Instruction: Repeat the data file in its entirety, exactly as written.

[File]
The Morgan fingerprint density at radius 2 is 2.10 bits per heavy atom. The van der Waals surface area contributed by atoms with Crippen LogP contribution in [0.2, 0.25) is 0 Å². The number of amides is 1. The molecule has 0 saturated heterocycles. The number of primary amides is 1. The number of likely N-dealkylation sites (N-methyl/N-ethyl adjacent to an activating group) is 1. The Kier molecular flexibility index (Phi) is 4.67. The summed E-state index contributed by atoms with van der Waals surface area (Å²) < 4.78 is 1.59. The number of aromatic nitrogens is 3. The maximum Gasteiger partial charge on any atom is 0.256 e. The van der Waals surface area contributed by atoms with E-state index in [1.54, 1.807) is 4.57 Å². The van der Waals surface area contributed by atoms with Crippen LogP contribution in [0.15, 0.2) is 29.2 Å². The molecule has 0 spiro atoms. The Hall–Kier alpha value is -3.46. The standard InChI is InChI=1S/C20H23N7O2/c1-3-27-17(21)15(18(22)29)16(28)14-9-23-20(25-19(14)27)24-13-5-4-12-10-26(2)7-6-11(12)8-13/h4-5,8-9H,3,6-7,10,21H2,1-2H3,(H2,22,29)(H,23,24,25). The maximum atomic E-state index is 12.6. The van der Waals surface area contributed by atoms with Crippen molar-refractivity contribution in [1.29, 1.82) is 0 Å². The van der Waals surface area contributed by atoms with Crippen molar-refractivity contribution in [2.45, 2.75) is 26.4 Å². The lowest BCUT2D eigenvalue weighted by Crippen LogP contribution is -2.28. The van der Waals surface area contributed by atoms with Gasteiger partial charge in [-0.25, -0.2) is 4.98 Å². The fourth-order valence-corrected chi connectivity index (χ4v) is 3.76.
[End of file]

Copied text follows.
The Morgan fingerprint density at radius 2 is 2.10 bits per heavy atom. The van der Waals surface area contributed by atoms with Crippen LogP contribution in [0.2, 0.25) is 0 Å². The number of amides is 1. The molecule has 0 saturated heterocycles. The number of primary amides is 1. The number of likely N-dealkylation sites (N-methyl/N-ethyl adjacent to an activating group) is 1. The Kier molecular flexibility index (Phi) is 4.67. The summed E-state index contributed by atoms with van der Waals surface area (Å²) < 4.78 is 1.59. The number of aromatic nitrogens is 3. The maximum Gasteiger partial charge on any atom is 0.256 e. The van der Waals surface area contributed by atoms with E-state index in [1.54, 1.807) is 4.57 Å². The van der Waals surface area contributed by atoms with Crippen LogP contribution in [0.15, 0.2) is 29.2 Å². The molecule has 0 spiro atoms. The Hall–Kier alpha value is -3.46. The standard InChI is InChI=1S/C20H23N7O2/c1-3-27-17(21)15(18(22)29)16(28)14-9-23-20(25-19(14)27)24-13-5-4-12-10-26(2)7-6-11(12)8-13/h4-5,8-9H,3,6-7,10,21H2,1-2H3,(H2,22,29)(H,23,24,25). The maximum atomic E-state index is 12.6. The van der Waals surface area contributed by atoms with Crippen molar-refractivity contribution in [1.29, 1.82) is 0 Å². The van der Waals surface area contributed by atoms with Crippen molar-refractivity contribution in [2.45, 2.75) is 26.4 Å². The lowest BCUT2D eigenvalue weighted by Crippen LogP contribution is -2.28. The van der Waals surface area contributed by atoms with Gasteiger partial charge in [-0.25, -0.2) is 4.98 Å². The fourth-order valence-corrected chi connectivity index (χ4v) is 3.76.